HANDS ON (hands off)

splender_solis.wav (2021-22)

Jennifer Walshe (1974- )

Commissioned by Thomas R. Moore, Nadar Ensemble & De Singel

Co-produced by Nadar Ensemble & De Singel

Premiered on 19 February 2022, De Singel Arts Campus

Made possible thanks to a generous grant from the Ernst von Siemens Foundation. 

Program notes

Why Jennifer Walshe

The performance


Serge Verstockt (1957- ): DRIE, part I, for 2 soloists, local musicians surrounding the audience, and conductor (2007)


Alexander Schubert (1979- ): Point Ones, for small ensemble and augmented conductor (2012)


Alexander Khubeev (1986- ): Ghost of Dystopia, for flute, clarinet, piano, percussion, violin, cello, guitar, conductor, and acoustic sensors (2014, rev 2019)


Jennifer Walshe (1974- ): splendor_solis.wav for ensemble, conductor, live video, and electronics (2021-22)


Conductor is the subject

This corporeal program ignites with the strike of a match by the conductor-apparent. As the silent hall returns to its initial darkness, Verstockt’s DRIE surrounds the audience. The match, providing the basic human need of fiery light also serves as a visual passage of time. The conductor, striking and blowing out each match serves as time’s keeper.


Exploration of the subject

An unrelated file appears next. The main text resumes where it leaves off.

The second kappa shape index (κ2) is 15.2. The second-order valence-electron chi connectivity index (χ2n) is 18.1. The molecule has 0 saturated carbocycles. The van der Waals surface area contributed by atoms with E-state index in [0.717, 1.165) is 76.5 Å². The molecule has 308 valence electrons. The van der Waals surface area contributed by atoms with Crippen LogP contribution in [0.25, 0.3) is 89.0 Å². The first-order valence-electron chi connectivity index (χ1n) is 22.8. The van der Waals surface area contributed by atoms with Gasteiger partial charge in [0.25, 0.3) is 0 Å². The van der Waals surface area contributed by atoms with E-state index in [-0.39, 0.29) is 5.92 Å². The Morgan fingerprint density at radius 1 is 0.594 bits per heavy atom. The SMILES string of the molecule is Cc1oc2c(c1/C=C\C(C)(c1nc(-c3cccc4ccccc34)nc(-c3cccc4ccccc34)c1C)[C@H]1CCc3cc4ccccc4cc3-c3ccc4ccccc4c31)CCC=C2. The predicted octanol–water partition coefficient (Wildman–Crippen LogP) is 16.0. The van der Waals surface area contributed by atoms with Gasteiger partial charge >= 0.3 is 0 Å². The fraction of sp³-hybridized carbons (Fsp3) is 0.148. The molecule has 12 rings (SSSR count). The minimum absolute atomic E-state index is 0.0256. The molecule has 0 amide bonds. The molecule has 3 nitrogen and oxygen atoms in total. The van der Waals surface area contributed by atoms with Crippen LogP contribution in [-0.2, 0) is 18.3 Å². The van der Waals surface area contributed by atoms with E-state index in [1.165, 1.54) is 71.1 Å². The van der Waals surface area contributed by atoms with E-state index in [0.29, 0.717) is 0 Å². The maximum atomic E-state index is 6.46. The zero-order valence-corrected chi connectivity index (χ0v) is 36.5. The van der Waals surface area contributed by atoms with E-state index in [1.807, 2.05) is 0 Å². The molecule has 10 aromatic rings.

The body of the conductor, the gestures associated with the role, and the audience’s expectations thereof will be played with and explored throughout the program. Both Khubeev and Schubert have bound their conductor to self-made instruments. The one grants more freedom than the other: Khubeev has literally strung the subject to 16 plastic boxes arrayed across the middle of the stage while Schubert’s link is more of the virtual sort. However each clearly expects the conductor to somehow transcend their instrument.


Redefining the subject

Walshe is known for diving into the depths of a subject and pushing the performers to see things from their newfound perspectives. This newly commissioned work for ensemble, conductor, live video, and electronics will play with the established relationship and hierarchy of conductor and ensemble. Walshe has proposed to focus especially on the hands of the conductor, including: super close-ups, doing a series of poses, actions, and movement sequences. Her references are hand modeling, home shopping network jewelry infomercials, the Japanese 'girlfriend hand', and YouTube channels about manicures.